What will Budget 2023 mean for corporate tax?

12 September, 2022

Budget 2023 should form part of a wider roadmap towards ensuring Ireland is an attractive place to do business. Given the unknowns playing out in terms of global tax reform and economic uncertainty, we need—more than ever—to make smart decisions about policy options and review our tax code as part of a long-term strategy to grow the overall economy. We should consider the merits of investing in areas that will contribute to longer term growth and returns by way of personal, corporate and indirect taxes. We should also aim to stay attractive by offering a simple, stable and competitive regime where stakeholders feel they have a voice in policy-making. Budget 2023 should build on previous tax policy successes to ensure the resilience of the overall economy in the longer term.

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Our key asks for Budget 2023

  1. A 'no surprises' budget: Given the negative response that accompanied previous 'surprises' announced for the first time on Budget Day, we hope this Budget will not contain any unwelcome surprises for businesses.
  2. Introduction of a territorial regime or participation regime: Along with required changes to the research and development (R&D) tax credit regime, a commitment to the introduction of a participation exemption is our key ask of the Minister for Finance on Budget Day.
  3. Investing excess corporation tax receipts to generate future growth: In considering the tax mix of the future, we recommend that unforecasted corporation tax receipts (currently running to €1bn) be ring-fenced and invested in high-potential growth areas to promote sustainable long-term tax receipts.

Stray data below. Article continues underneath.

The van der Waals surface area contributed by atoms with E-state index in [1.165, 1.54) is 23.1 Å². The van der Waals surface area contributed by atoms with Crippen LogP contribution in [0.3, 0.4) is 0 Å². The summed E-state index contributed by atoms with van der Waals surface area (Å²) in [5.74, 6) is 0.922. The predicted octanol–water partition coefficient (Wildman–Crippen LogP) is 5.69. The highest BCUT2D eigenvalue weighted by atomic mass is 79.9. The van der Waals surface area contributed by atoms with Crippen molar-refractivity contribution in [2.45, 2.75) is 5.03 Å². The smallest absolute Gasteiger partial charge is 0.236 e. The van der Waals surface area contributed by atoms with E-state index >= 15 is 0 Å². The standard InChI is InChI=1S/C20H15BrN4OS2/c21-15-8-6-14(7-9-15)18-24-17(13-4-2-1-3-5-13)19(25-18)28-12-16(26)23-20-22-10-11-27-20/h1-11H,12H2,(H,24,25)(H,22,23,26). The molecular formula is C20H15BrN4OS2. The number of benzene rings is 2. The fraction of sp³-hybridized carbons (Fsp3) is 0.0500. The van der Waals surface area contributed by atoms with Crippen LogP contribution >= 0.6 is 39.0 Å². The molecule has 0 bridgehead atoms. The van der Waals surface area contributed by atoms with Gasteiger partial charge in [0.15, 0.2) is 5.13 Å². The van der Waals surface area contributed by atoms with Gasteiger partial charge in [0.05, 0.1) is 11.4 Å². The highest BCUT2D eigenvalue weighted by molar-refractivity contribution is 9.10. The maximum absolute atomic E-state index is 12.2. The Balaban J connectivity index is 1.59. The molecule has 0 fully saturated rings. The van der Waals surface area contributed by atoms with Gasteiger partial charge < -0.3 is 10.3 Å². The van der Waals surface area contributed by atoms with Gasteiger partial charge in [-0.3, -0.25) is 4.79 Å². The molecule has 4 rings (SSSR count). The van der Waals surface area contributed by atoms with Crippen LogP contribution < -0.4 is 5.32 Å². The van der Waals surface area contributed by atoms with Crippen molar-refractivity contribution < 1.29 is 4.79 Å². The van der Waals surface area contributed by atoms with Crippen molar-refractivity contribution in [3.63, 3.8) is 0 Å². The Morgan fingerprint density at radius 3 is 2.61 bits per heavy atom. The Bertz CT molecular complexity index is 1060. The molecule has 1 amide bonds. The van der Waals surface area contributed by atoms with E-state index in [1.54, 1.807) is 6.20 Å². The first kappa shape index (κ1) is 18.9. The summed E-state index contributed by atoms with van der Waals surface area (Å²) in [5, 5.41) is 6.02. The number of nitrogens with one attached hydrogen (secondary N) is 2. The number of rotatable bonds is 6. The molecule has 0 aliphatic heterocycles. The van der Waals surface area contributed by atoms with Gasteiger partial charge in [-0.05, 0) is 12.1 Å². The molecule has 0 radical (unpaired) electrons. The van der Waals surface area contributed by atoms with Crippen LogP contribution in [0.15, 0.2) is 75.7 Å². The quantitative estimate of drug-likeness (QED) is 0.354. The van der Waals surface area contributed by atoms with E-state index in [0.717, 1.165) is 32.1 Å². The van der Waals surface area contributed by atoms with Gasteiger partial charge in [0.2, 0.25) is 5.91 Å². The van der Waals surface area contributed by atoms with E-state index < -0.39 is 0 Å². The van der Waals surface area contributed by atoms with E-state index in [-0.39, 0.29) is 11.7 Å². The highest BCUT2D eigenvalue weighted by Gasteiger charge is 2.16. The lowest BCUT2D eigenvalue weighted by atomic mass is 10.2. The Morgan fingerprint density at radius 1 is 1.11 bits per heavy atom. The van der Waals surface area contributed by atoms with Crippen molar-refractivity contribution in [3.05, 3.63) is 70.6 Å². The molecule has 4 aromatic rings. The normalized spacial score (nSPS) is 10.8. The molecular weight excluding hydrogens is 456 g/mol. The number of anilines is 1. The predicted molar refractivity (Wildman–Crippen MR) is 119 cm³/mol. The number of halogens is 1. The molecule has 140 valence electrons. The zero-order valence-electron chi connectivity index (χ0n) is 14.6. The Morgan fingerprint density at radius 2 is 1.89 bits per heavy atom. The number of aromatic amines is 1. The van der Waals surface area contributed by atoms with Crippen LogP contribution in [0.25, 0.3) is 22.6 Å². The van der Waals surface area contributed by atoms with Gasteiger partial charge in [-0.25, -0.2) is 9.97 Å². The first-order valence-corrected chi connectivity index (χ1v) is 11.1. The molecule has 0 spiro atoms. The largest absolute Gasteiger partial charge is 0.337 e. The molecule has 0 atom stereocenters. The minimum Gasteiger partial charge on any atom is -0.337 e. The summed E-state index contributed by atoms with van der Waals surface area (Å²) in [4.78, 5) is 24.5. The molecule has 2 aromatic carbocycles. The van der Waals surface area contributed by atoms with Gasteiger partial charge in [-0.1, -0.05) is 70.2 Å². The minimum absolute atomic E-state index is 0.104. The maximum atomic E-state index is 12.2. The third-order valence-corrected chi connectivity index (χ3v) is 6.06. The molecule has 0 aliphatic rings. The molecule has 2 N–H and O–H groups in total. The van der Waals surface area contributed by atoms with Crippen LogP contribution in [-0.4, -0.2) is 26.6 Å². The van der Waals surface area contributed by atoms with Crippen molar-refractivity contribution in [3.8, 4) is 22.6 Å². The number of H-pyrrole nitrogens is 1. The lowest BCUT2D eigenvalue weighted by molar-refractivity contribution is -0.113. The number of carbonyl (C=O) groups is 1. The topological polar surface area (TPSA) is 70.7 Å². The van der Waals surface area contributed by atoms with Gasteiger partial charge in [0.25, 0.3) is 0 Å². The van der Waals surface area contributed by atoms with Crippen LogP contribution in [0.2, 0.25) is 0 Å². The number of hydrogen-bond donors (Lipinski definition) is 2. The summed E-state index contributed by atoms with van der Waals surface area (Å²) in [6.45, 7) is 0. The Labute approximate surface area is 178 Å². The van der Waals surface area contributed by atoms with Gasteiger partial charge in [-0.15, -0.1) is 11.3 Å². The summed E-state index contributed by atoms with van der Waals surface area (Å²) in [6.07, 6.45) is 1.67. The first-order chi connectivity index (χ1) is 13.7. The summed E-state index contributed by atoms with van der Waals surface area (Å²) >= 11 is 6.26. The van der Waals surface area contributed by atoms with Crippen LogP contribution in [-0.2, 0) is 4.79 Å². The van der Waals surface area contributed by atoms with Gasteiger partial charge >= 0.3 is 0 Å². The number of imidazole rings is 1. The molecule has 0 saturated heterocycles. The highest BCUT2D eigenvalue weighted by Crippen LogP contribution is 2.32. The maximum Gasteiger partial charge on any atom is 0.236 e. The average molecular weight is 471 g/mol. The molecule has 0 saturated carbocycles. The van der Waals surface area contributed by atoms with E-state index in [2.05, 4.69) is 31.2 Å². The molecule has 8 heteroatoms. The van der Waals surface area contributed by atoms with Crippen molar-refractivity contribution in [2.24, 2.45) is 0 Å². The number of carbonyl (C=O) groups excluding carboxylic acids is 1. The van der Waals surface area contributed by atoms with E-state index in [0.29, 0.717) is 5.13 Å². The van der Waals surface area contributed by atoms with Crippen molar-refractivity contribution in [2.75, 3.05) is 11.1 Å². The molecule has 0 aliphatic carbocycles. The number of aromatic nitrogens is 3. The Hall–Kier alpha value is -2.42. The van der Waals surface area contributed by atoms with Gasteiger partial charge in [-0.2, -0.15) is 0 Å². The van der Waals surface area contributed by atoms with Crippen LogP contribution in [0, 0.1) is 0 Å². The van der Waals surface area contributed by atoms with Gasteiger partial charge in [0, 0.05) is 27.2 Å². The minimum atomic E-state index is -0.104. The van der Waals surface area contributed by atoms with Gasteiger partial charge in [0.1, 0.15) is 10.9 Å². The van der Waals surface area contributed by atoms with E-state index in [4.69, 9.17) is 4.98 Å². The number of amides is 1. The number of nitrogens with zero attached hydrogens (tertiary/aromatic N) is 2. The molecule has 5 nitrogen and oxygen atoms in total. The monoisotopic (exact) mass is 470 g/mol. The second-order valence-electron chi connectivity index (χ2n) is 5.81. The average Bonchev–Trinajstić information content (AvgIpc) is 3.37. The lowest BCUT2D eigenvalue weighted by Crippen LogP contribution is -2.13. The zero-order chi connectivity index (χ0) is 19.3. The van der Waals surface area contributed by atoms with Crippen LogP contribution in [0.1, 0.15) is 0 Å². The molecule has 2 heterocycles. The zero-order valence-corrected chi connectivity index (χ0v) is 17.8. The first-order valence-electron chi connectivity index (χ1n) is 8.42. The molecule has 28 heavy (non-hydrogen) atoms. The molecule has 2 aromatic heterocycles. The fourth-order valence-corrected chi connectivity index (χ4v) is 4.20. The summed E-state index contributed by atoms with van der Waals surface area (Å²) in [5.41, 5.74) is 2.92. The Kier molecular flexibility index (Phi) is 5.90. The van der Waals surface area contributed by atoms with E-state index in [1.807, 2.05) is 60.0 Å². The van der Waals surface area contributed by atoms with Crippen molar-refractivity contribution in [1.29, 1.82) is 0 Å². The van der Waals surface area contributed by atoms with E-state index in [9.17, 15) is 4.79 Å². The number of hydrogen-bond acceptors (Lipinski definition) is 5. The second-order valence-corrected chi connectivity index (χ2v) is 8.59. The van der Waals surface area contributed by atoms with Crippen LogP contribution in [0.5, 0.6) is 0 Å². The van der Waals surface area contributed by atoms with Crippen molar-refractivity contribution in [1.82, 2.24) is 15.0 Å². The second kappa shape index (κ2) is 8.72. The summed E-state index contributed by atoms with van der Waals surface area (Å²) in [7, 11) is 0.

4. Property: Maintain the certainty and stability of the regime to continue attracting necessary investment and supporting activity in the Irish property market. Doing so will help tackle supply constraints, prevent further escalation of construction costs and ultimately support a properly functioning and sustainable market.

A missed opportunity?

Maintaining the attractiveness of Ireland's corporate tax regime over the medium-term (i.e. the next five to ten years) will depend on how well we navigate global tax reform in the short-term. Our ability to come out on the right side of OECD, US and EU tax reform will ultimately decide whether or not we hold or lose our position as a key global hub for foreign direct investment (FDI) and an attractive place for Irish companies to grow.

In terms of corporate tax policies, budgets of the past half-decade have centered around new tax rules (the Multilateral Instrument or MLI, Controlled Foreign Company or CFC rules, Interest Limitation Rule or ILR, hybrids, exit tax and transfer pricing) that needed to be implemented because of international obligations, but in turn made doing business in Ireland more complex. Budget 2023 will be different because we don't face a similar commitment this year. This fact in itself is more luck than design, given the significant delays in agreeing the Pillar Two rules globally. Had Pillar Two moved forward as planned, we would be implementing these rules this year.

This breathing space offers an opportunity for the Minister to address some of the many implementation issues that remain unresolved. It gives us the chance to identify and tweak elements of the tax code that will no longer work in a post-OECD tax reform world. It also gives Ireland a chance to tidy up our tax code and simplify the rules overall.